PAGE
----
Tuesday, May 18, 2010

My Background and The Case that Changed My Life

My Background

The details of my medical background are pretty straightforward:

-Medical Degree from University of London, England

-Pediatric Residency at the Cleveland Clinic Foundation, Cleveland, OH

-20 year career at the Cleveland Clinic Foundation including, on staff in the Department of Pediatrics, sub-specialty in Pediatric Oncology, and lastly Head of Biochemical Genetics within the Department of Pediatrics

That's what I look like on paper. But if you lift the lid on my background you will find that happenstance collided with curiosity which led me to the mysterious field of inborn errors of metabolism.

There is one case in particular that sticks out in my mind as the case which led me down this path and forever transformed how I looked at modern medicine and the role of vitamins and food in the body. This case was, for me, the point of no return.

I was confronted with a 6-year old boy who had suffered a series of repeated, self limiting episodes of ataxia, a brain condition causing gross lack of coordination, loss of balance and slurred speech. When in one of these attacks he would appear to be drunk. Each attack would gradually become worse over the first 4 or 5 days and then slowly get better over the next few days. Each time this happened he would lose some degree of mental ability. All the previous tests and studies had been of no help. I was aware that at least one inborn error of metabolism had been reported and the diagnosis had been made by a special test of urine. We had to wait over a year before he had another of these strange attacks and he was admitted to hospital and we were able to run the urine test. The test revealed that he had an abnormality in his ability to process glucose to make cellular energy and that this was affecting brain function. This is exactly what happens in the ancient disease known as beriberi, a nutritional disease known for thousands of years in Eastern cultures that depend on white rice (rice that has been milled to remove the cusps from the grain) for their staple diet. Brown rice is full of thiamine or vitamin B1. In the process of creating white rice, they remove the part that contains the B1. The boy turned out to be dependent on huge doses of vitamin B1!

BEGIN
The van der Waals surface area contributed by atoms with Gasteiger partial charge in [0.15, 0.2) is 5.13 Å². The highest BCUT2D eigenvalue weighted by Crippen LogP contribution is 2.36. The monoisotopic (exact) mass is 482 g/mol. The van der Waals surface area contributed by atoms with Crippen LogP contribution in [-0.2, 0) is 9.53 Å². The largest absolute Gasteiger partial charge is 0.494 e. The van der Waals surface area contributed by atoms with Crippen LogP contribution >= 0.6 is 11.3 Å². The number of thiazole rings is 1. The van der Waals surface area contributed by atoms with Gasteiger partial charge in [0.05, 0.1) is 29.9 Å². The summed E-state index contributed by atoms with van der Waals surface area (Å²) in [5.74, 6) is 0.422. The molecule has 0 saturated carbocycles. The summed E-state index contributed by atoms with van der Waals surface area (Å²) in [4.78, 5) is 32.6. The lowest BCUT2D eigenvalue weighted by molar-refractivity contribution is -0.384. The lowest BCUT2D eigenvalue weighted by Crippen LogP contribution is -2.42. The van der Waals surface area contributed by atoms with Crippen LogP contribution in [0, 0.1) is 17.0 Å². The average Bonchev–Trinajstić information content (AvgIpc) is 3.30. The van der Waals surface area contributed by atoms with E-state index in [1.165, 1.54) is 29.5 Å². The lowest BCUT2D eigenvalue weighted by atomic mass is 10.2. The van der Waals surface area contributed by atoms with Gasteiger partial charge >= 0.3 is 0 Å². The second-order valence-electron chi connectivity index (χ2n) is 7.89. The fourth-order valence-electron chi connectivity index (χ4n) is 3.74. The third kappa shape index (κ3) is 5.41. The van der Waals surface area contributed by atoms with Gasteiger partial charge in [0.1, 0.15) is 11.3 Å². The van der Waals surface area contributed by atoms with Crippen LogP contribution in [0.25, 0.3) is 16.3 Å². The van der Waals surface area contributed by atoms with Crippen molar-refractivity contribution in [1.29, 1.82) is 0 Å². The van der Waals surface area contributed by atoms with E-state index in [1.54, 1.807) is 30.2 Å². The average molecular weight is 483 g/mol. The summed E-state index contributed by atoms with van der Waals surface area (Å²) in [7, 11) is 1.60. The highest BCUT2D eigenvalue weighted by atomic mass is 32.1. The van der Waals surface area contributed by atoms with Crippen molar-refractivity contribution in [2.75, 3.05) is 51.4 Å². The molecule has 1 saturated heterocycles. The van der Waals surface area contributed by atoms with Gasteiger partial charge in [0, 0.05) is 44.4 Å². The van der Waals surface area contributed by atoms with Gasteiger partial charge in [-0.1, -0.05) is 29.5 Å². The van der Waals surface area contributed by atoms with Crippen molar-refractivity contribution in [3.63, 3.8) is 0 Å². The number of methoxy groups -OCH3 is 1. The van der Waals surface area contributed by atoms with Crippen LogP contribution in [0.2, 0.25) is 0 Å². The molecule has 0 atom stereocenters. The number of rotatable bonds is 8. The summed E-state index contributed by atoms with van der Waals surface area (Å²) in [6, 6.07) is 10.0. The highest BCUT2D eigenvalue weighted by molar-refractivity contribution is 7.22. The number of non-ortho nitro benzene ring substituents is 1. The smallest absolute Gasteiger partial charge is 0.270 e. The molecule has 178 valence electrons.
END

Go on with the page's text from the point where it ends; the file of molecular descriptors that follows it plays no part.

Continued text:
As long as he stayed on B1 in supplement form he did not have any further attacks. The usual need for this vitamin from diet is about 1.5 milligrams and he required 600 milligrams a day! In fact, if he felt the onset of a cold or minor infection we'd have to double the dose! This phenomenon is called vitamin dependency rather than dietary deficiency.

This was the first case to be reported in the medical literature since it was a new major discovery. The curious thing is it caused virtually no stir at all, even among my colleagues and I began to ask myself why not...

This was my most dramatic professional experience and it set me thinking. How many curious diseases were occurring because of a breakdown in the use of oxygen in creating energy for function of all our cells and paricularly the brain and nervous system (which require huge amounts of oxygen). I asked myself, what do we do with oxygen and why is thiamine so important? With this question at the root, I set out on a research journey that began with that case and continues to this day.

I learned everything there was to be known about thiamine and how it relates to other vitamins. I found that some poorly understood diseases in children respond to simple vitamin therapy. Because of this search, which covers to date a period of about 40 years, I very rarely use pharmaceutical drugs.

Louis Pasteur, who discovered that microorganisms cause disease, said on his death bed "I was wrong. It is the defenses that count!"